OK, this just doesn't sound plausible. Something is being left out/exagerated, and that leads me to question the rest of the article.
10.13.2006 3:10pm
OXR (mail):

"Well, that pretty much demonstrates that a new ethnic/racial upper class has been established in Britain."

Alternatively, it demonstrates that poorly thought out, overbroad regulations are subject to abuse by oversensitive teachers, resulting in distressing stories like this one. Let's not get carried away here.

"By racial of course I mean "Asian", which is also an Orwellianly euphemistic term. Something tells me that Urdu-speaking Asians are not likely to be Nenets, Japanese, or Thai."

It's neither Orwellian, nor euphemistic, nor a recent innovation; it's just the word used in the UK to describe people whose heritage traces back to the Asian subcontinent. As such, "Asian" is distinct from "Oriental" - although the UK may now have followed the (relatively recent) US convention and decided that the latter is not an appropriate term.
10.13.2006 3:13pm
Richard Aubrey (mail):
A guest.

Aside from your concern with the report of the teacher's alleged statement, what about the story is unlikely?
10.13.2006 3:13pm
Mike Keenan:
From the UK penal code:

"A racist incident is any incident which is perceived to be racist by the victim or any other person"

http://www.cps.gov.uk/legal/section6/chapter_a.html

Huh? Doesn't that just make the hair on the back of your neck stand up in amazement.
10.13.2006 3:18pm
Mike BUSL07 (mail) (www):


A racist incident is any incident which is perceived to be racist by the victim or any other person"


If that;s not the very definition of heckler's veto, I dont know what is.
10.13.2006 3:19pm
A. Zarkov (mail):
When I was a sophomore back in the Pleistocene era, we had weekly lectures in theoretical mechanics. We then attended three classes per week (with a quiz every time) on the lecture material. The lectures were way over our head plunging immediately into tensors and dyadics, so we needed the classes to make sense out of the lectures. I had two instructors one Chinese and the other was Indian. Their English was so bad that the classes were absolutely incomprehensible. I complained to the honcho giving the lectures. Initially he didn’t believe me, but he did sit in on one class. He immediately replaced one of the instructors with one who could speak English. If I did that today in the UK would I be guilty of a race crime?
10.13.2006 3:30pm
PDXLawyer (mail):
That quote is not from the UK penal code. The citation is to a manual for prosecutors. The definition "racist incident" is not per se a crime - it is one of the factors to consider in the exercise of prosecutorial discretion.

It looks like the UK has adoped the same system as some US states, making "racism" (in the US we usually call it "hate") an aggrevating factor if it its the motivation for another crime (eg assault).

Not that I think "hate crime" makes sense as a criminal law concept, but this part of UK law appears to be not so off-the-wall it appears to the above posters.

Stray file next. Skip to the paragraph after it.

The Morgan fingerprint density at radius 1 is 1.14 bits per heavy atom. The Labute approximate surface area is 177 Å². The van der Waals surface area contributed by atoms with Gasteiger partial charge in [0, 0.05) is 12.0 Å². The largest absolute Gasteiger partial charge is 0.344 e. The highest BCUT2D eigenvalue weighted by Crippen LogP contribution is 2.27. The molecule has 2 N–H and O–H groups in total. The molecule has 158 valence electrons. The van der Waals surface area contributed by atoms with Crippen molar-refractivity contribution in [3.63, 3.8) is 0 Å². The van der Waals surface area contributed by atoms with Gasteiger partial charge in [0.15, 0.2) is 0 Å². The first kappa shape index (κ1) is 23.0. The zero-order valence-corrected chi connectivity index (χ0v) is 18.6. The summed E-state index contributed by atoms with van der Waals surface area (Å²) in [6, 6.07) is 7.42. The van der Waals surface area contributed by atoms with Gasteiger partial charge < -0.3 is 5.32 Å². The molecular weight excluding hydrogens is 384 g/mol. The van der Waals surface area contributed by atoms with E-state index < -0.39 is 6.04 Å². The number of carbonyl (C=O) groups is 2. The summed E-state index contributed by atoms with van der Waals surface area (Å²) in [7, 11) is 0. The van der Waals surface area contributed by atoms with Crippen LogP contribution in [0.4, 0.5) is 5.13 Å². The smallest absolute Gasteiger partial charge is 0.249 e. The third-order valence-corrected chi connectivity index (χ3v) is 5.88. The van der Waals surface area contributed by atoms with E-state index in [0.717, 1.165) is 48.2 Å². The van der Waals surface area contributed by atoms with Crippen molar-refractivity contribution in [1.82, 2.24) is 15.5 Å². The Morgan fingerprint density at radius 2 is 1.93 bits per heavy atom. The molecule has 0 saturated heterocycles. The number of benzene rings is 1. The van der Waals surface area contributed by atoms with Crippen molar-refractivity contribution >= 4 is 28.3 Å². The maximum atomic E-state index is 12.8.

10.13.2006 3:30pm
SKlein:

"A racist incident is any incident which is perceived to be racist by the victim or any other person"


This is not from the penal code, it is from a procedure manual and is used as an initial screen by prosecutors, not as an element of the offense. In other words, it appears that a prosecutor will investigate a potential "racist incident" if the victim perceives it as such.

There is still lots to criticize even as a screen, but not quite what is depicted in these comments.
10.13.2006 3:33pm
Mike Keenan:
Sorry, you are correct. Not the penal code. The Crime and Disorder Act 1998 can be found here:

http://www.opsi.gov.uk/acts/acts1998/19980037.htm

Hate crime is a slippery slope?
10.13.2006 3:40pm
Richard Aubrey (mail):
It appears the girl knew she was taking a risk when she asked.

"I'm not being funny...." Means she knew the request might be poorly-received.

She was almost at the point of self-censoring a perfectly reasonable request.

I guess a good many have learned their lesson now.
10.13.2006 3:55pm
Matt L. (mail):
Criticize English law all you want, but how many of you went to a school with a name as cool as "Harrop Fold High School in Worsley, Greater Manchester"?
10.13.2006 3:59pm
Joe Zwers (mail):


Here is the section five being talked about:

http://www.cps.gov.uk/legal/section11/chapter_a.html#12


Section 5

(Stones 8-27724)

Whether behaviour can be properly categorised as disorderly is a question of fact. Disorderly behaviour does not require any element of violence, actual or threatened; and it includes conduct that is not necessarily threatening, abusive or insulting. It is not necessary to prove any feeling of insecurity, in an apprehensive sense, on the part of a member of the public: (Chambers and Edwards v DPP [1995] Crim LR 896). The following types of conduct are examples, which may at least be capable of amounting to disorderly behaviour: